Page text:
A sounds like the "ah"
in the English word father
We're all saying!
hiragana ku (Nihongo!)
a i u e o
This song is an international effort between writers and musicians from around the world, who have never met face-to-face ... yet.
allow a few moments for this flash to begin.
su se so
for "HIRAGANA SONG" on I-Tunes!
THE PRESS IS EXCITED!
- HIRAGANA SONG
Steve Gilmore Blogspot
Hang around long enough on the
internet and you are likely to review just about
everybody - or at least that's my excuse. Moreover, hang
around even longer than that and you may get to review
their children too, as is the case here. Alyssa Collins
is the 15 year old daughter of Soundclick's regular Lucie
Collins, so there is the first reason I picked this track
for review. After all, I love the way Momma (that's Lucie
Collins to the rest of us) sings so maybe it's passed
down to her daughter. The second reason is that I am a
complete Japan freak. I love the language, the people,
the fashions and (most) of the manga/anime culture -
although there are some areas of this that leave much to
be desired. Why is it that all island races end up being
a) completely bonkers and b) a nation of perverts??
FEEDBACK & FAN NOTES:
WHAT SOME PEOPLE ARE SAYING ABOUT 'HIRAGANA SONG'
1. ''I just love it. Especially the NI-HON-GO! shout-out in the background. I could see this track being forwarded like wildfire around the Internet , for the full spectrum of reasons: from sincere [a kawaii way to practice j-phonetic principles] to kitsch [a ludicrous sample for trip-hop compositions]. Seriously, this has "cult something" written all over it. I'm already picturing an animated video file, replete with lip-synching bunnies in sailor suits. Alyssa just nailed it!''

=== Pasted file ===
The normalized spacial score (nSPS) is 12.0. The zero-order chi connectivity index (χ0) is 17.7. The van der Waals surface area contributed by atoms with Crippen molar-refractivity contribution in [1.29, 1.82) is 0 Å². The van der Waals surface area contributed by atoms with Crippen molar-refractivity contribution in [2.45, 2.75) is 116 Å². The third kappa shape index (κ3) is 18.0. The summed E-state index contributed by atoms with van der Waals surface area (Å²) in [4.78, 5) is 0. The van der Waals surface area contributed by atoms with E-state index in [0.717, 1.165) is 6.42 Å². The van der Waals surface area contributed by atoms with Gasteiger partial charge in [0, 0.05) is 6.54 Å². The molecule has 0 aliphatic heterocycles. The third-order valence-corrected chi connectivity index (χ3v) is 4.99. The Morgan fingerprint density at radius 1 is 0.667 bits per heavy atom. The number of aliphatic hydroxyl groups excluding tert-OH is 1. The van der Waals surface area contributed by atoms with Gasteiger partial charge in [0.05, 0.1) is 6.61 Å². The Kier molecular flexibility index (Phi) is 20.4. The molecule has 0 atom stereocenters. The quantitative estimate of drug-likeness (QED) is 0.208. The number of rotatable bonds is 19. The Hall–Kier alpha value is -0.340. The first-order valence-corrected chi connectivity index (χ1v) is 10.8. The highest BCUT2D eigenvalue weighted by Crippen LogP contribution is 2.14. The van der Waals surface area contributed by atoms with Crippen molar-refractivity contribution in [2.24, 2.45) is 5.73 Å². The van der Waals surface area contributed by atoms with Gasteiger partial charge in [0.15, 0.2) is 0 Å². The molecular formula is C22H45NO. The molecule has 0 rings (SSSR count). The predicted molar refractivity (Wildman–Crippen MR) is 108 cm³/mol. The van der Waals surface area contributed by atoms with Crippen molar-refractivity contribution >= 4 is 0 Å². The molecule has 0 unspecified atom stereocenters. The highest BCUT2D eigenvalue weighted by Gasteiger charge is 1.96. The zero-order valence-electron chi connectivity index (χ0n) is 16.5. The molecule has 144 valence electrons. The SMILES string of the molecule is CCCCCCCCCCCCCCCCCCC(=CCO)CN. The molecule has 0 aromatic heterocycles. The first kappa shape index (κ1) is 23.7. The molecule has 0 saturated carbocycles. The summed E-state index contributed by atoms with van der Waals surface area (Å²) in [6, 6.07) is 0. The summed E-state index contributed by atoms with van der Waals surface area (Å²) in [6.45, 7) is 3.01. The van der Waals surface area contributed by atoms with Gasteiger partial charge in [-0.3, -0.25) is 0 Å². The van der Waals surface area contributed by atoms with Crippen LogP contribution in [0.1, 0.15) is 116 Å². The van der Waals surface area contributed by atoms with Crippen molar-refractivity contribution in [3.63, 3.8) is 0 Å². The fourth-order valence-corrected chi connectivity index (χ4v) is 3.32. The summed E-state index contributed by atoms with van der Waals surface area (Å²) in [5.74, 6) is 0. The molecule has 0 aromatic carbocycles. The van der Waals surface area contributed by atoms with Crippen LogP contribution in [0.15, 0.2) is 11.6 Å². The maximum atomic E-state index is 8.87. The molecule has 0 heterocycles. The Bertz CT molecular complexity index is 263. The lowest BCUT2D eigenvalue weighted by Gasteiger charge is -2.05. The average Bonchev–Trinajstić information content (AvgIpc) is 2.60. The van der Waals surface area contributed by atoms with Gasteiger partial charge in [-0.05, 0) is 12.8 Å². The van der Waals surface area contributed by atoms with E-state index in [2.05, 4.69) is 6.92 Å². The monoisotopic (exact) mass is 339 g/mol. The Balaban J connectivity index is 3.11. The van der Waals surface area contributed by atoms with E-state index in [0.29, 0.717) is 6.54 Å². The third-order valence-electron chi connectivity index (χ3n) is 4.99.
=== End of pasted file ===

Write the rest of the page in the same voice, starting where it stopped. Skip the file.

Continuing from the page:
2. "LOL! That's the funniest things I've heard in a LONG time -- well done, you guys! I like the sound very, very much. The person who said you might be on to a cult hit has it right, I think, especially if you released it in Japan. I can just imagine millions of knock-kneed knee-socked blonde-bouffant burdened girls squealing, "KAWAIIIIIIIIIIIIIII!!!!!!". Keep me posted on its evolution!"
3. An art book editor in NYC, 28, said: "Love it, it's Sesame Street meets Japanese pop. This could be "BIG!"
4. A woman in NYC, Japanese, said: "The song is VERY cute. You are right to call it that. It is certainly a great idea -- a J-pop song to teach people the very basic phonetics. What a creative idea. Ill be curious to see how the song catches on. I am sure a number of Internet surfers will get into it -- AND it is the kind of thing that basic students of Japanese need."
5. A Japanese woman in Taiwan, aged 35, said: "Here how I feel about the song : The song sounds like very Japanse style. But also filled with Western elements in it, and yes, it sounds cute, more like cartoon or for elementary school kids or for a TV commercial. Also it sounds like a "teaching you something " song, no doubt.. I like the background music."
6. Former A&R director for major label: "Your cute/silly/goofy song has a huge potential, if you can find the right label to bring it out in a global launch...."